So I have triangular mesh approximating a surface.

It's like a graph with the following properties:

- The vertices on the graph border are trivially identifiable. (Number of neighbor vertices > number of containing triangles)
- You can trivially calculate the distance between any two vertices. (Euclidean distance)
- For any vertex
*v*, any vertex that is not a neighbor of*v*must have a greater distance to*v*than at least one of*v*'s neighbors. In other words, no non-neighbor vertices may appear within*v*'s neighborhood ring.

For each vertex *v*, I want to calculate the smallest distance from v to any border vertex.

I can do this by brute force, build a list of all border vertices, compare *v*'s distance to each, and keep the minimum. But this is inefficient.

I believe the most efficient way for each single vertex *v* is to do have a priority queue where the top element is the closest to *v*. The queue is initialized with *v*'s neighbors. While the top of the queue is not a border vertex, pop the top and push all the neighbors of the popped vertex.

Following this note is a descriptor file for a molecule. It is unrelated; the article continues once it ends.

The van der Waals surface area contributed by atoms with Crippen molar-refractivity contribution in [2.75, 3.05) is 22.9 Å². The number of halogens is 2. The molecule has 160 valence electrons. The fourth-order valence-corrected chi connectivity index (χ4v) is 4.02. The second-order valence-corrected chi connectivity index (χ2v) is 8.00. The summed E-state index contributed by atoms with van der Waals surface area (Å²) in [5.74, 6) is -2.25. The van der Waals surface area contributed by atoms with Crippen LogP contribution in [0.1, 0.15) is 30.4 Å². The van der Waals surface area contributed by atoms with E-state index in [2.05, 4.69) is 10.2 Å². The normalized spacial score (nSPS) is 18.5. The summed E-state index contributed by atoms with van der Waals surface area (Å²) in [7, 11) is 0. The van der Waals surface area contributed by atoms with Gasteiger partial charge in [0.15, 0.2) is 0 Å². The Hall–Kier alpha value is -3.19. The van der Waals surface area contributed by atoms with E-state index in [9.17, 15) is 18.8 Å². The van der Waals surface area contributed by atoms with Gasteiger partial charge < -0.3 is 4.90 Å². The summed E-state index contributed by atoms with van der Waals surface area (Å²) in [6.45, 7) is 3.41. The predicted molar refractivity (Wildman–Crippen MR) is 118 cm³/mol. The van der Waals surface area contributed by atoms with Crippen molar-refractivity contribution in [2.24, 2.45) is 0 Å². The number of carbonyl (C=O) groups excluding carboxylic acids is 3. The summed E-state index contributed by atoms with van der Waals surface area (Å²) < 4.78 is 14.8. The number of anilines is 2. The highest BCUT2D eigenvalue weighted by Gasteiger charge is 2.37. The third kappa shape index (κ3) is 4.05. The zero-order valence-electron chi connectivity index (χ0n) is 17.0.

Let's say vertex *v* has 6 neighbors, and I calculate the minimum border distance for each of the 6, and I recorded the exact border vertex that gave the minimum for the 6 neighbors. I know that one of these must also give *v*'s minimum border value. I can't really prove this, but I think it's intuitive. If *v*'s surrounded by it's neighbors, the closest border vertex to *v* must also be the closest border vertex to one of its neighbors.

I want to know if there is a way to use this knowledge to efficiently computing the minimum for each point in the graph. More efficient than a breadth first search from each vertex.